There was a time when MTV actually had music, and Oracle was just a database company. And, yes, we had Web services as simple interfaces to untangle problematic architectures.
MTV has become a hodge-podge of over-commercialized hyperentertainment, Oracle has become a hodge-podge of acquired vendors, and Web services has become... vertigo?
The prevailing theme of a recent SDForum conference, reported on by ComputerWorld's Paul Krill, was that Web services has lost its way, and has become a confusing jumble of conflicting standards. Anne Thomas Manes, vice president and research director at the Burton Group, really drove the whole issue home, referring to the current state of Web services as “vertigo.”
Manes rolled off a list of 15 Web services specifications currently vying to become standards, such as WS-Federation and BPEL. “I understand what all this stuff is and it still makes my head spin,” she is quoted as saying. Blame the vendors, who keep pushing their own standards, Manes said.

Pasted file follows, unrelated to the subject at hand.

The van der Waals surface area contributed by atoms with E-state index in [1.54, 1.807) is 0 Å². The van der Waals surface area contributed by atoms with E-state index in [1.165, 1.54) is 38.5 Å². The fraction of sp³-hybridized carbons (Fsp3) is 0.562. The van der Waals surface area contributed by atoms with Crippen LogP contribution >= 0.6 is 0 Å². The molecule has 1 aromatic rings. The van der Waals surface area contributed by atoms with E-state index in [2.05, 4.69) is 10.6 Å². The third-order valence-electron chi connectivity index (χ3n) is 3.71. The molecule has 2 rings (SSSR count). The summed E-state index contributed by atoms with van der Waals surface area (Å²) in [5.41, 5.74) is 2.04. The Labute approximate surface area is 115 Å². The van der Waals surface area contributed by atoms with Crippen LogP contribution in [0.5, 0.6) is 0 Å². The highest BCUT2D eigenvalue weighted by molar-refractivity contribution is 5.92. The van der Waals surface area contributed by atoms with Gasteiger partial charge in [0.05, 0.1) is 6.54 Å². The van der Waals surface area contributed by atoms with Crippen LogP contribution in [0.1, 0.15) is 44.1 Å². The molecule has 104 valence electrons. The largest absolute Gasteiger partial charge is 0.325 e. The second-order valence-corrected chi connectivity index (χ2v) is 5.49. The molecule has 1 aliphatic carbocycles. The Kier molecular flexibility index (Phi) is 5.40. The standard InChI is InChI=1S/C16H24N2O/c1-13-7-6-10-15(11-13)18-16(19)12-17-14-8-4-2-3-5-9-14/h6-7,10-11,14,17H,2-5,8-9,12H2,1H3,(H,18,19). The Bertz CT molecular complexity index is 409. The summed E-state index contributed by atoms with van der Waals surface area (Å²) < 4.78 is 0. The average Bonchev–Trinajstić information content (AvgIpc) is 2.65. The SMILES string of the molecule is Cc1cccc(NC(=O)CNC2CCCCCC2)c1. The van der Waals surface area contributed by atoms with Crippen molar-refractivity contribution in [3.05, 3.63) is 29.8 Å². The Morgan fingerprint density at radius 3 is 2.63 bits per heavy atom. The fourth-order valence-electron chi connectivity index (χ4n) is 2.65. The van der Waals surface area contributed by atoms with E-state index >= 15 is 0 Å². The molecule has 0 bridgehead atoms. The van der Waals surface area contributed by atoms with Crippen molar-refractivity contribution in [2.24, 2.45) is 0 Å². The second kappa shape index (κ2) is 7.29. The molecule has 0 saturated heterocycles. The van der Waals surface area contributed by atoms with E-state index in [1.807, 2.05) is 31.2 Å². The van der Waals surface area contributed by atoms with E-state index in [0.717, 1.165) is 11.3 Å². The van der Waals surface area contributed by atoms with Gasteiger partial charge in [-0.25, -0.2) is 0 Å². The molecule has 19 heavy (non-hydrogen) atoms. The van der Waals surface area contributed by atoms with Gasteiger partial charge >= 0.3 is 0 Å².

Situations have also emerged with competing standards proposals, such as WS-ReliableMessaging and WS-Reliability, although “WS-ReliableMessaging has won that battle”. WS-Notification and WS-Eventing are also competing proposals, as are BPEL and WS-CDL (Choreography Description Language) present yet another competitive situation, she says.
Krill also quotes BEA's Edward Cobb, who observed that the complexity of these standards has been a major issue for many companies attempting to put Web services to work. “You really do need to be a rocket scientist to use a lot of it."
Speaking of rockets, whatever happened to that "Black Rocket" service that was supposed to take care of everything, from Web hosting to e-commerce, in one neat little package?